Clarifying your career aspirations is a great start but it is crucial to understand and develop abilities that are essential to play the aspired role
In life, we often don’t get what we want or worse, what we deserve. Walking out is easy, staying put is hard
Did you consider that workplaces are similar to schools and colleges –learning from teachers we admire and detest; carrying out projects individually and in groups where only a few really work and submitting assignments that feel like out of syllabus. And how can one forget annual grades that determine if we are qualified to take on newer assignments. Thankfully, there is enough ongoing discussion to do away with ritualistic grades (performance management). If you are dreaming about getting ahead, however, you will still have to accumulate some A’s.
First things first. What (and why) do you want from your career? While that may sound like a simple question, but seriously, what do you want from your career? Do you want to be an entrepreneur, an academician, public servant, leading a function (which) or an organization? While the choices are endless, many among us haven’t thought about them. It is easier to see the next job/role but harder to visualize 30-40 year career. The task is made even more difficult by limitations posed by our exposure and knowledge i.e. I don’t know what all can I do. Well, if you are plagued by short-termism or unawareness-ism (or both), and can’t answer “what do I want from my career”, how about answering “what do you not want (to do)”. For example, in my personal exploration, I was clear that I didn’t want to lead the company. I leveraged connections to explore other possibilities (for example Management Consulting) and ruled them out due to interest/other reasons. Finally, aspire for what you want independent of what others want. By all means, be inspired by your peers but don’t follow them blindly. This is your life and dreams, don’t live someone else’s.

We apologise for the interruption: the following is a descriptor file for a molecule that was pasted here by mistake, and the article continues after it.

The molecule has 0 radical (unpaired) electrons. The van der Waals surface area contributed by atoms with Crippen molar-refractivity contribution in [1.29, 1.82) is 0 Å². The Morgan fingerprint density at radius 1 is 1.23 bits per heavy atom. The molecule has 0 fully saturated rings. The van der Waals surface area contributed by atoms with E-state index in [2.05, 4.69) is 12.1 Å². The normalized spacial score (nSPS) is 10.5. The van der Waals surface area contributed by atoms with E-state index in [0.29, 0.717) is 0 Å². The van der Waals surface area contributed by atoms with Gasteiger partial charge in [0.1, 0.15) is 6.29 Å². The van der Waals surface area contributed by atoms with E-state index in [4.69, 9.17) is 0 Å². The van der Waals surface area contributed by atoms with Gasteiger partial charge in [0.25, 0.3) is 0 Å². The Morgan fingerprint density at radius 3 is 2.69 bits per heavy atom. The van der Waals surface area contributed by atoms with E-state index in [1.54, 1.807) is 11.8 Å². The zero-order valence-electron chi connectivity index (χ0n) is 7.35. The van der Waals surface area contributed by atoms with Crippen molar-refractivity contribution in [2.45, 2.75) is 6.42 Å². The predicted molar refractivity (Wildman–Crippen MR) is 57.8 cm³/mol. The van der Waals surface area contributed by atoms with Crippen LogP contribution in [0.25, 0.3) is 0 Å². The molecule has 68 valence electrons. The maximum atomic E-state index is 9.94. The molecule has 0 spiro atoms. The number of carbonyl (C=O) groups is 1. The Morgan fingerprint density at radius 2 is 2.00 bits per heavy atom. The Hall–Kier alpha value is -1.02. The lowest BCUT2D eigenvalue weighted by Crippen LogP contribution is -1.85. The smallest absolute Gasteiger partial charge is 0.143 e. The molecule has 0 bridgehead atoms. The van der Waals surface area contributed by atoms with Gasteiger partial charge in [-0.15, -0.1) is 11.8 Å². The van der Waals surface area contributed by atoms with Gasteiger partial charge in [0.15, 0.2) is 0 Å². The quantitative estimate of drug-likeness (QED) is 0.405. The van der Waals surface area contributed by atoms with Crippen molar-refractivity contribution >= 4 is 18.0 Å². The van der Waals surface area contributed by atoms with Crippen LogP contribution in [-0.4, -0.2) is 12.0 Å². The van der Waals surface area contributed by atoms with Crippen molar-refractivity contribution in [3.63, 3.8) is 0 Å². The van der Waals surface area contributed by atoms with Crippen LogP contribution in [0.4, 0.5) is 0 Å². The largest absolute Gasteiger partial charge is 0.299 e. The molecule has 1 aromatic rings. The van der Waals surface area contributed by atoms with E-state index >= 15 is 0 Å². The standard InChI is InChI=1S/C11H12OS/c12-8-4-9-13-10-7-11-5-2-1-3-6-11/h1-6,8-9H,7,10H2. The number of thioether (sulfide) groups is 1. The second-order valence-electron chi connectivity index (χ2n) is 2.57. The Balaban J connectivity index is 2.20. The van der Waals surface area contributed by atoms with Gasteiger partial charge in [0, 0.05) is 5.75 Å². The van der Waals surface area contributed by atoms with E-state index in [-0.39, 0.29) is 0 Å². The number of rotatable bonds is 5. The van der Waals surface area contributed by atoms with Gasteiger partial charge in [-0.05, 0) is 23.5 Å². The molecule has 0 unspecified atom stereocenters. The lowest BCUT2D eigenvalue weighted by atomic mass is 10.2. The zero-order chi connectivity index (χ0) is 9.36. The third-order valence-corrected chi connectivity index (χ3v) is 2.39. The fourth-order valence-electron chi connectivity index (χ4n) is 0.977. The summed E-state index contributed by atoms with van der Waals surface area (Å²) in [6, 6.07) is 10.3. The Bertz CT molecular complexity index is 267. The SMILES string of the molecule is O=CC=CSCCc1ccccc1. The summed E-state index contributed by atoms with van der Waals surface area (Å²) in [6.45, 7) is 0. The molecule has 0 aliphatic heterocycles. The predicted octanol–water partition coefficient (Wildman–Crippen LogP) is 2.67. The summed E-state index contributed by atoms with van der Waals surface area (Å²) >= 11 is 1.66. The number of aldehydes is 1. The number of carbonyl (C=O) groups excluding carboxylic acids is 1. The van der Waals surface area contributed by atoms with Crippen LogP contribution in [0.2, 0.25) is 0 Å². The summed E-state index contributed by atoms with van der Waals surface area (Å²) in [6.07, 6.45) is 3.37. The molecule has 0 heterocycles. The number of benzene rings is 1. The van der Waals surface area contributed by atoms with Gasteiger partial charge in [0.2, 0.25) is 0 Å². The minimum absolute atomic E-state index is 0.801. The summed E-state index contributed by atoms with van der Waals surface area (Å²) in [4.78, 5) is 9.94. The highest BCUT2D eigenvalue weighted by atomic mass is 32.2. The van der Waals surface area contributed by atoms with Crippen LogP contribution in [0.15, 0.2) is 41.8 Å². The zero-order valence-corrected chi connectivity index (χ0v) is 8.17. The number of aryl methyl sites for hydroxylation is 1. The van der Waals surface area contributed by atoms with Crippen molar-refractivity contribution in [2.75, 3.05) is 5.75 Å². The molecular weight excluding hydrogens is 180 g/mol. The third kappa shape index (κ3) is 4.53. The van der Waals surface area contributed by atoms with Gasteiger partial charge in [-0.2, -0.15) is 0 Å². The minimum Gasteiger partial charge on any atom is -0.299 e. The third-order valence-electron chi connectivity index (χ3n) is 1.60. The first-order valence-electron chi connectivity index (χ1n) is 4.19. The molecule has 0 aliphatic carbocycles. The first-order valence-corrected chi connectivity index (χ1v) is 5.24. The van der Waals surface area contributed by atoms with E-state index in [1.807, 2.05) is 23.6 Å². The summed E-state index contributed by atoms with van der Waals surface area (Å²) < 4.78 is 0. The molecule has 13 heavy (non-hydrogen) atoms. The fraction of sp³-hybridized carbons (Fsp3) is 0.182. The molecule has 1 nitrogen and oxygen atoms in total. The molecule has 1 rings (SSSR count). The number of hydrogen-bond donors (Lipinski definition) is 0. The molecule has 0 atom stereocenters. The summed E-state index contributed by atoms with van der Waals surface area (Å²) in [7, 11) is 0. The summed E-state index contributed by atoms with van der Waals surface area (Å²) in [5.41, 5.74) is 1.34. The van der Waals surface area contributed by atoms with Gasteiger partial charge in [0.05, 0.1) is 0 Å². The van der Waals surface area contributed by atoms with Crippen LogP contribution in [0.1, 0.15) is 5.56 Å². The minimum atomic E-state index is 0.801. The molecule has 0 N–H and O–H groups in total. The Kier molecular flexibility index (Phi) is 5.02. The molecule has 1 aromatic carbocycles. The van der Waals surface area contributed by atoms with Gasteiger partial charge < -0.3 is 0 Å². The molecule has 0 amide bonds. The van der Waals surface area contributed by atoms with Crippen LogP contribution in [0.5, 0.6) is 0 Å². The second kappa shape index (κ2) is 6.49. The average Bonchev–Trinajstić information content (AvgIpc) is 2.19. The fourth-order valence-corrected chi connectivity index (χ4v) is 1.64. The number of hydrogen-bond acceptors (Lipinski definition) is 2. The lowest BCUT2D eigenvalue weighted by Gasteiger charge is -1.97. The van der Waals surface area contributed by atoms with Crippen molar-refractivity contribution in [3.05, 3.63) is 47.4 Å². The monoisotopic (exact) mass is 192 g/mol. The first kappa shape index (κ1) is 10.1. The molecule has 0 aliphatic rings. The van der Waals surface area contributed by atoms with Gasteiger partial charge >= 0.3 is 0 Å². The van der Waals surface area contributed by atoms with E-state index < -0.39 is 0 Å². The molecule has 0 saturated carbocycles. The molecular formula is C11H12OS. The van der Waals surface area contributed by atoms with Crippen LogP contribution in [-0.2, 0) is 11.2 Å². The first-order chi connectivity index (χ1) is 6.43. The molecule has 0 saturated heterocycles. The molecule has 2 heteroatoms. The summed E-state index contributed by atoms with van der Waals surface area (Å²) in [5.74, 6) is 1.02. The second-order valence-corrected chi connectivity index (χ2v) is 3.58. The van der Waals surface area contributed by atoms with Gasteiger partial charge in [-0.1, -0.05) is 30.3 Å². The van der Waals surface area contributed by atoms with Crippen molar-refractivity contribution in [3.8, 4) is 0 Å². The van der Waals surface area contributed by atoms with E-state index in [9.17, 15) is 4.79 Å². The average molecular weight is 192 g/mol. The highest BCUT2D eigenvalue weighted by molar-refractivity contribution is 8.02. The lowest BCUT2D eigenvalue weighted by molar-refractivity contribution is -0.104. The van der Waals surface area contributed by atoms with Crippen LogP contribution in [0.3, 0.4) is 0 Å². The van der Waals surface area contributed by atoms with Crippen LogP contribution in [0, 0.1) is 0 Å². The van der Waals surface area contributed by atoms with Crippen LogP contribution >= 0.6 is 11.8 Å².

Clarifying your career aspiration(s)is a great start but not sufficient. It is crucial to understand and subsequently developabilities that are essential to play that aspired role. For example, if you aspire for a functional leadership role, say Head of HR, planning horizontal moves (e.g. recruiting to HR generalist, learning to business partner etc.) is more valuable than vertical (e.g. promotion in the same role). This is not easy for one may have to delay short term gratification in the service of long term rewards. But sometimes one has to step back to leap forward. Catalog the abilities you will require by talking to others and start designing experiences/projects to develop those. A simple approach is to make a list of add, modify and delete. As an example,
add: conflict resolution, public speaking
modify: influencing, budgeting
delete: cynicism, defensiveness
And remember, there is rarely the path to get there. Someone once said, “Success is really ABC – Ability, Breaks and Courage”.
In the words of Churchill, “Attitude is a little thing that makes a big difference”. Everyone has an attitude – the real question is do you have an attitude or ATTITUDE? You can have all the abilities in the world, but a bad attitude is a sure way to crash your flight of fantasy. Are you always right? Can you admit failure or say I don’t know? Do you learn from others including your juniors? Do you walk the talk and say the same thing privately and publicly? Do you like having the last word or re-stating something that has already been said? The list is endless and the best way to know what others think of you is to observe someone else talk about you when they are unguarded. It might sting but that is a sure way to look into your blind-spot. I believe a bad attitude is a like a flat tyre – if you don’t change it, you will never go anywhere.
Deciding where to go and subsequently developing skills and attitude are in your direct control. You can’t fault your manager if she doesn’t define your career goals or fails to develop your attitude / abilities. That is squarely on you. Availability of that dream role, however, is an altogether different matter. I think of it as a game of patience, a virtue that is not equally distributed. There are some who are willing to wait and work with their managers to develop the necessary abilities and attitude. And then there are some who will take the next flight out when denied an opportunity as if running out of jet-fuel. I have met both these individuals and simply inquired “what will you do differently when you get there? And why can’t you do that today?” In a number of instances, I have found people unable to answer first and respond to the second with a smile. In life, we often don’t get what we want or worse, what we deserve. Walking out is easy, staying put is hard. Collin Powell famously said “A dream doesn’t become reality through magic – it take sweat, determination and hard work”. Have courage, be determined and show a little faith.
As humans we strive for progress. Some experience it by advancing knowledge while others through formal positions and titles. Regardless of methods, we all like painting a better tomorrow. And in that quest, we are all same and unique.
I am busy accumulating my A’s. Are you?